Only 34% of parents had accepted KMC. Despite comparable weight and pathologies, in-hospital mortality was considerably lower in the KMC (4%) compared to the standard care (18%) group [17]. It has not been possible to interview refusing families as contact details were not recorded in the KMC register for confidentiality reasons, and parents still in hospital refused the interview. As all interviewees had surviving babies, a selection bias putting forward more optimistic views is likely.

First contact with KMC

The first contact with KMC was associated with negative emotions. However, parents were unable to distinctly separate these feelings from those associated with prematurity and LBW. Some form of parental education on these subjects appears essential. Information, Educations, Communication (IEC) is a common educational practice in Cameroon during hospital waiting periods, but prematurity and LBW are not covered, despite concerning up to 20% of new-borns [12]. In addition to public awareness campaigns, personnel involved in antenatal care need more education on KMC [18] to inform mothers at risk early. This may include a visit to the KMC unit or contact with KMC mothers.

QUOTES:

Mother #5 : […] The main barrier is, according to me, that parents do not accept their babies and their realities. At the beginning, I had a lot of hardship myself. I cried a lot because I did not know if my baby would survive […]. The best is to inform mothers when they give birth, to prepare them for this eventuality, to be ready psychologically. […]

Father #19 : […] They must talk about that [prematurity] with mothers during pregnancy, saying that prematurity exists, that it is not a fatality, that there is hope. Women refuse the method [KMC] because they don’t know. They must be reassured, told that there is hope […].

Learning/Teaching KMC

In general, teaching and learning KMC was considered effective by healthcare providers and parents alike. Particularly peer-to-peer parent education was perceived as very effective. In contrast, access to structured KMC training for caregivers was felt insufficient, as also reported by Engler & al [19]. Broader training opportunities and institutional encouragement were desired.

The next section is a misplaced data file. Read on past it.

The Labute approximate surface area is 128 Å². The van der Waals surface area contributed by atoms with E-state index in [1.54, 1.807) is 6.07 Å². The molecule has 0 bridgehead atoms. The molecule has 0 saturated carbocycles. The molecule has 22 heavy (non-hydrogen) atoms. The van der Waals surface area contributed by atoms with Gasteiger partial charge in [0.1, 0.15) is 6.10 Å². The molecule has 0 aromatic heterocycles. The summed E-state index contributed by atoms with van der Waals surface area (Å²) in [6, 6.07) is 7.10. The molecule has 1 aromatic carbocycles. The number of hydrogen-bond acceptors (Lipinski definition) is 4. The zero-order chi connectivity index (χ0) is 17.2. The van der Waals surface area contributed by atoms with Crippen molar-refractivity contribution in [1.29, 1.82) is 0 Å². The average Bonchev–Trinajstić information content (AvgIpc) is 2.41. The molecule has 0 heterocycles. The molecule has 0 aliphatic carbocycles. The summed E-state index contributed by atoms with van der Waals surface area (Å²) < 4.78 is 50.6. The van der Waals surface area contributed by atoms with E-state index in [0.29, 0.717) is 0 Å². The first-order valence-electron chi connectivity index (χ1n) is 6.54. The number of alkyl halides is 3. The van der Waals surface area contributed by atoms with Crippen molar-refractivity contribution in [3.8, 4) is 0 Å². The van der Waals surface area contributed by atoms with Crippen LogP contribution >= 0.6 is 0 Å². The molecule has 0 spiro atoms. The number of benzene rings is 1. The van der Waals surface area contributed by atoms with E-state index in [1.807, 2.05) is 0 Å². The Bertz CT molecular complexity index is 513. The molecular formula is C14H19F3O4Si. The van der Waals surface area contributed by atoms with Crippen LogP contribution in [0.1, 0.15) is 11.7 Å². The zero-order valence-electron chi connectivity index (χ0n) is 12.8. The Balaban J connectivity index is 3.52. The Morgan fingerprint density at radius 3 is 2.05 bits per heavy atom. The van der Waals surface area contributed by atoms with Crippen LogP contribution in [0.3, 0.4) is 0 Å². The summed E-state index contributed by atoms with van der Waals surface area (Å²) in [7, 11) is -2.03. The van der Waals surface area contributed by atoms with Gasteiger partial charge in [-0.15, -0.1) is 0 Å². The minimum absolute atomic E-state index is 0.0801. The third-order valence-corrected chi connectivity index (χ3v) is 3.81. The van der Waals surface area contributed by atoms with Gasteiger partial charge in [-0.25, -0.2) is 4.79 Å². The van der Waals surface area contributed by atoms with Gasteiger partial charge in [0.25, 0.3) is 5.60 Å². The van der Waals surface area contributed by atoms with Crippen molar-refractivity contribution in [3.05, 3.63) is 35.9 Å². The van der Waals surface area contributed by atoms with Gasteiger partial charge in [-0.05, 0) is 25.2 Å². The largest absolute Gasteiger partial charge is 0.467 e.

All interviewees felt at ease with KMC and communicated willingly with others about it. Parents who had personally practiced KMC were particularly knowledgeable and keen advocates of the method in the community [18,20].

QUOTES:

Mother #9 : […] I spoke to many women about the method during their pregnancy, for them to know that if their child were born premature, this [KMC] method exists. In my case, I was very surprised [about my child’s prematurity]. Now, when my sisters or neighbours get pregnant, I talk to them about this possibility. […].

Father #19 : […] Now that my daughter is big and strong, it really takes me to heart to talk about this method to help other children.

[…].

In-hospital KMC

When practicing KMC, especially at the beginning, fear for the child’s death, weariness and stress were the predominant emotions reported. These feelings may be attenuated by anticipation, that is, better general knowledge on prematurity, LBW and KMC in the childbearing population. To reduce maternal exhaustion, more active encouragement or second KMC carriers should be considered [5].

QUOTES:

Mother #12 : […] My hospital stay went well even though I was scared at first. I was stressed because I did not know how to proceed. I did not know that it was possible for a baby this small to survive. Many people told me that it was a waste of time, that my baby would die anyway since it was this small. One day, a KMC mother showed me her son, all grown up and fat, even though he had been smaller than mine. This gave me the courage to continue.

[…]

Mother #14 : […] My husband tried to hold our baby [in KMC] once during our hospital stay but he did not wish to do it again afterwards. I am not sure why he did not wish to do it, maybe he found it tiring. […]

For families, the parents’, particularly the mother’s, absence from home was considered a main difficulty. In addition, the close community criticized hospitalizations with costs deemed unreasonable. Arguments that traditional methods to care for small babies were as efficient but less expensive were common.

Several lines of evidence suggested poor reputation of healthcare structures in general; elements put forward were corruption and fraud, but also the high hospital mortality. In this respect, KMC appears an effective intervention to promote respectful and participatory care, and possibly rebuild community trust. Using advocacy of KMC-mothers and families, and including traditional chieftaincy, may therefore not only leverage promotion of KMC but more broadly paediatric healthcare in the African society [8].

QUOTES:

Mother #11 : […] In my village, in order to avoid new-borns from getting cold, we use warm water bottles […], they [the broader family] do not understand why I used KMC. […]

Mother #15 : […] First, I thought it was a scam from the hospital, so I did not really use the method. I only pretended to do so, and my daughter was not putting on any weight. Once, I tried holding my daughter [skin-to-skin] and I saw her gaining weight, I started believing in the method. […]

Doctor #1 : […] It is not the fact of carrying skin-to-skin that poses a problem, but prematurity itself. Mothers who have premature babies are discriminated. […]

Home-KMC